The Place de la Bastille is THE symbol of the French Revolution and it holds an important place in the History of France. Discover its story!
In 1370, Charles V – who wants to be safe from outer attacks – has a massive fortress built in lieu of a fortified door and a small fortress. It’s named the Forteresse de la Bastille. Over the centuries and the sovereigns, the fortress changes its use: it becomes a gun room, a reception hall under reign of Francis I and then the vault of the royal treasure under Henri IV. But it’s Cardinal de Richelieu, under Louis XIII’s reign, who gives it’s the use we all know: a state prison in which are locked all the king’s and the regime opponents. Among the most famous residents: Voltaire, Montaigne, Beaumarchais and the Marquis de Sade!
Luckily, the French Revolution arrives, and the storming of the Bastille is seen as the first revolutionary act. On July 14, 1789, this symbol of the royal power of the Ancient Regime is under siege and destroyed stone by stone. From this building, there’s nothing left now. The only marks of the past are found on the ground, a triple row of cobblestones marking out the former setting. The stones taken away from the Bastille rubble were used to build the Pont de la Concorde. In 1794, a guillotine has been set for a few months on the new Place de la Bastille but has been quickly moved to the Place de la Nation following a request from the people.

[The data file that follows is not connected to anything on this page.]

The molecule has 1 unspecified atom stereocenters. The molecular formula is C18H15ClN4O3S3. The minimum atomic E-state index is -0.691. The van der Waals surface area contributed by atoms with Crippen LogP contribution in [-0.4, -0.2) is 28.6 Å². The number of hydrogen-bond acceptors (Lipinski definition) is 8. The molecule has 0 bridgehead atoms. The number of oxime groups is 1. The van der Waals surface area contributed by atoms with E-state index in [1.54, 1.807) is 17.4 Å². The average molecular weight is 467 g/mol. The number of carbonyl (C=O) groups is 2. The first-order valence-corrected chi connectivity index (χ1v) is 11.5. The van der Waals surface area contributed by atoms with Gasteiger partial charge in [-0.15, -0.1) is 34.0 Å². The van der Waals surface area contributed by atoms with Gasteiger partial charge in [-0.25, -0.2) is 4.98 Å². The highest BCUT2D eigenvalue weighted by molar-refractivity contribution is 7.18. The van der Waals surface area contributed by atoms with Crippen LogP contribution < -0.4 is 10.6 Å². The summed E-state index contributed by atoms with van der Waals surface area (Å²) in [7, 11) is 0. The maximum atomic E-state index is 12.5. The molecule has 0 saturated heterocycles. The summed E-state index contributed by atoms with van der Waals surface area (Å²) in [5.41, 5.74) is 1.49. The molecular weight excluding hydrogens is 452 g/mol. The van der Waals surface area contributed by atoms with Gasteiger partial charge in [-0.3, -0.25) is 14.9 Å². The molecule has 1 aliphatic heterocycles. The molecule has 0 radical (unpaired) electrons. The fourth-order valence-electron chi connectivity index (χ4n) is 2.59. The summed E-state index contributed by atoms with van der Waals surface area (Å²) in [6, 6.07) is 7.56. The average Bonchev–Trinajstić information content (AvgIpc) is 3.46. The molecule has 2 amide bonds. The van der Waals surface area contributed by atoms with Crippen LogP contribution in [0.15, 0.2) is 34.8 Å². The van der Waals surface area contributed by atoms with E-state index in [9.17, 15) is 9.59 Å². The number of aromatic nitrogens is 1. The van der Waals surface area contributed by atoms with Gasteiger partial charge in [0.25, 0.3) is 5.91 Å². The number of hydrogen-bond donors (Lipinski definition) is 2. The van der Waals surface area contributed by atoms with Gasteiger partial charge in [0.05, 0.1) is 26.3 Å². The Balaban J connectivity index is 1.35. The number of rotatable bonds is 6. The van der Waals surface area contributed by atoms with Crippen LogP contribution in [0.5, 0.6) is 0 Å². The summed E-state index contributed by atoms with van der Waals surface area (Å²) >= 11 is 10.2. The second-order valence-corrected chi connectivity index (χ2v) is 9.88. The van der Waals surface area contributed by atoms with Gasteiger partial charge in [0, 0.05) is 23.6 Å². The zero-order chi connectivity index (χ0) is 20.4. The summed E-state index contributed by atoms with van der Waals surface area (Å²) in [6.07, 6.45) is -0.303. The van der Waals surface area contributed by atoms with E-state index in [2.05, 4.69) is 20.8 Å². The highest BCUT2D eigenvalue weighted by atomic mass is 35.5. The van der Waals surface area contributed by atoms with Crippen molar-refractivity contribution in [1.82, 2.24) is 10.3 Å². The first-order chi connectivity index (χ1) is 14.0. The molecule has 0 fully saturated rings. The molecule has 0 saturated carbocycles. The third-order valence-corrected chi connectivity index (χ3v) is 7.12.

By the way, to speak about more joyful things, did you know that on July 14, 1790 it was on the Place de la Bastille that the first ball has been held? A French tradition still lasting today!
In 1803, the famous 46-m high July Column is erected in the middle. This beautiful column topped with a gilded bronze statue called Le Génie de la Liberté [The Genius of Liberty] is inaugurated in 1840 in remembrance of the fallen people of the French Revolution of 1830. Yet, Napoléon had another plan in mind. He wanted a 24-m high bronze elephant to be sculpted and put in the center of the square. But the project never made it, it remained a model. What a shame!
For the story, like its stooge, the Vendôme column, during the Paris Commune, revolutionaries tried to destroy the July Column. They went under the Place de la Bastille, at the exact spot where the Canal Saint-Martin flows and set fire to petroleum. But despite huge flames and bombs shot from the Pont d’Austerlitz and the Buttes Chaumont, the July Column remained untouched and stood still!
One of the iconic monuments of the Place de la Bastille is of course the Bastille Opera. Inaugurated in 1989, this modern building has been built by Carlos Ott in lieu of the former Bastille railway station.
Today, the Place de la Bastille is used as a place for popular gatherings of young Parisians at nighttime, on the cafés and brasseries terraces, as well as the perfect spot for political meetings, parades, citizen demonstrations, concerts, markets… festivities in line of the ones held in the Arènes Nationales, a large venue for open-air shows inaugurated in 1851!
Note that the July Column, closed to visitors in 1985 is said to reopen very soon! While you wait to visit it, you can always try the 3D Timescope terminal set at the corner of Boulevard Richard Lenoir. For barely €2, you can discover pictures of the Place de la Bastille in the 15th century! What a travel in time!
Place de la Bastille
75011 Paris 11